What are the costs and benefits of the safeguards that protect Americans from big polluters, predatory lenders and junk food giants?
It’s not an unusual question, but you won’t get a fair answer in a new report published this morning by the American Action Forum (AAF) – a front group for corporate interests headed by former Bush administration officials. The report purports to provide the cost of all regulations, proposed and final, issued during 2014.
As has been the case with previous AAF reports, this one focuses exclusively on costs – leaving out both the quantifiable and non-quantifiable benefits of the rules and regulations they considered.
Just look at the White House’s new Clean Power Plan to see why it’s wrong to ignore the benefits of safeguards. Cleaning up our nation’s power plants would cost less than $9 billion, but could yield more than $90 billion in health and environmental benefits – preventing more than 6,000 premature deaths and as many as 150,000 asthma attacks annually.
You’d think industry and their well-paid spokesmen would understand the concept of “return on investment,” but apparently not when it comes to our children and families.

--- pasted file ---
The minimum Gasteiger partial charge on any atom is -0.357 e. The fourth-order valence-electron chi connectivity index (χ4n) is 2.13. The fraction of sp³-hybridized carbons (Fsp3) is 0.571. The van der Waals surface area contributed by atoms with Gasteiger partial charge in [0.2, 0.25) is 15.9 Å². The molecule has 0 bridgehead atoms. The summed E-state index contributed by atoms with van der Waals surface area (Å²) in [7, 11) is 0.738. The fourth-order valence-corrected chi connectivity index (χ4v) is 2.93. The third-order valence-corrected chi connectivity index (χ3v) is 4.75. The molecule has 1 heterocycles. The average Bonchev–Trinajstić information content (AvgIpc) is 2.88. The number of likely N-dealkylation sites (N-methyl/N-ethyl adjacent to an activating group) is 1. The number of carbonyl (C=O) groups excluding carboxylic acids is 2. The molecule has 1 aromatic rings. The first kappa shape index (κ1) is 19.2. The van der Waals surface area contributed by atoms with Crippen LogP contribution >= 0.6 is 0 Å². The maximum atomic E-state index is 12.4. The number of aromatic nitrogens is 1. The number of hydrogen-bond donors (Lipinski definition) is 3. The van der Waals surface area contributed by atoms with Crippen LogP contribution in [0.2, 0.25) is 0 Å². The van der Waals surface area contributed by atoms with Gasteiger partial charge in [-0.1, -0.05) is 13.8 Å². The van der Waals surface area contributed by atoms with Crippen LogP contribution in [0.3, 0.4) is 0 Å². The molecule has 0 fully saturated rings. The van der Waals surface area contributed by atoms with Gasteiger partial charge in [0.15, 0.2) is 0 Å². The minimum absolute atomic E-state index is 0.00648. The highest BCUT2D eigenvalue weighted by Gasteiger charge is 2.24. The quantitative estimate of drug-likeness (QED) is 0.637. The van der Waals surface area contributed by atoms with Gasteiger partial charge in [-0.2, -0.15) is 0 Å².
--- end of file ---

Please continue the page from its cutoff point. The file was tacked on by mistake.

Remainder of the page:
History has shown that regulations (once implemented) usually cost far less than the estimates AAF uses. That’s because those estimates are based on exaggerated industry figures, ignore flexibilities built into the regulations and fail to account for technological innovations that reduce costs.
Indeed, AAF’s report is misleading from the very first line. It claims to have found $16.9 billion in costs from final rules issued in 2014. But its $181 billion total for proposed and final rules issued last year in fact includes rules issued in all previous years of the Obama administration – assuming that the annual costs of previous rules just continue in perpetuity. That assumption is plainly false.
And so are the group’s claims about the effects on our economy. Despite the doom and gloom forecasts in AAF’s report, the past year has seen outstanding job growth and rising consumer confidence – exactly the opposite of what AAF predicted.
If this report demonstrates anything, it’s that some people know the cost of everything and the value of nothing.